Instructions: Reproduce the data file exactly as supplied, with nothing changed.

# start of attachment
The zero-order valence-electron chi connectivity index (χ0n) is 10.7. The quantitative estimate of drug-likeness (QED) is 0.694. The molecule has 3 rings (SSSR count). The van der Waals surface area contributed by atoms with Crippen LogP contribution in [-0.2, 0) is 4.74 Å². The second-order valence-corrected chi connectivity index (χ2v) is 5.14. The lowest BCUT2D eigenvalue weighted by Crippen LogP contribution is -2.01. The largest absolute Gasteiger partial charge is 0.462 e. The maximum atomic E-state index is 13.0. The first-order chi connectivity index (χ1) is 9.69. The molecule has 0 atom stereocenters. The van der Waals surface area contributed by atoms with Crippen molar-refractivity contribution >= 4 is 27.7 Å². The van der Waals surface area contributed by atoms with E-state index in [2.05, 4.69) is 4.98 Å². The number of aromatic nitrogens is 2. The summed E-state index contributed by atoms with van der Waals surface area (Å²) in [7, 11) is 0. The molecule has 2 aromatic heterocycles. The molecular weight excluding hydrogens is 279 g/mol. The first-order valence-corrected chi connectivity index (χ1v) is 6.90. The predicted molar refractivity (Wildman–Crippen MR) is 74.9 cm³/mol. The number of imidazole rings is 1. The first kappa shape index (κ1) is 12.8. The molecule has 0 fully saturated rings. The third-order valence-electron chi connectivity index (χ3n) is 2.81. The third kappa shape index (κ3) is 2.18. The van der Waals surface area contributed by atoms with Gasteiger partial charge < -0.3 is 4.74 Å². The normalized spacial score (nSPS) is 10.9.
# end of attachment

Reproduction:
The zero-order valence-electron chi connectivity index (χ0n) is 10.7. The quantitative estimate of drug-likeness (QED) is 0.694. The molecule has 3 rings (SSSR count). The van der Waals surface area contributed by atoms with Crippen LogP contribution in [-0.2, 0) is 4.74 Å². The second-order valence-corrected chi connectivity index (χ2v) is 5.14. The lowest BCUT2D eigenvalue weighted by Crippen LogP contribution is -2.01. The largest absolute Gasteiger partial charge is 0.462 e. The maximum atomic E-state index is 13.0. The first-order chi connectivity index (χ1) is 9.69. The molecule has 0 atom stereocenters. The van der Waals surface area contributed by atoms with Crippen molar-refractivity contribution >= 4 is 27.7 Å². The van der Waals surface area contributed by atoms with E-state index in [2.05, 4.69) is 4.98 Å². The number of aromatic nitrogens is 2. The summed E-state index contributed by atoms with van der Waals surface area (Å²) in [7, 11) is 0. The molecule has 2 aromatic heterocycles. The molecular weight excluding hydrogens is 279 g/mol. The first-order valence-corrected chi connectivity index (χ1v) is 6.90. The predicted molar refractivity (Wildman–Crippen MR) is 74.9 cm³/mol. The number of imidazole rings is 1. The first kappa shape index (κ1) is 12.8. The molecule has 0 fully saturated rings. The third-order valence-electron chi connectivity index (χ3n) is 2.81. The third kappa shape index (κ3) is 2.18. The van der Waals surface area contributed by atoms with Gasteiger partial charge < -0.3 is 4.74 Å². The normalized spacial score (nSPS) is 10.9.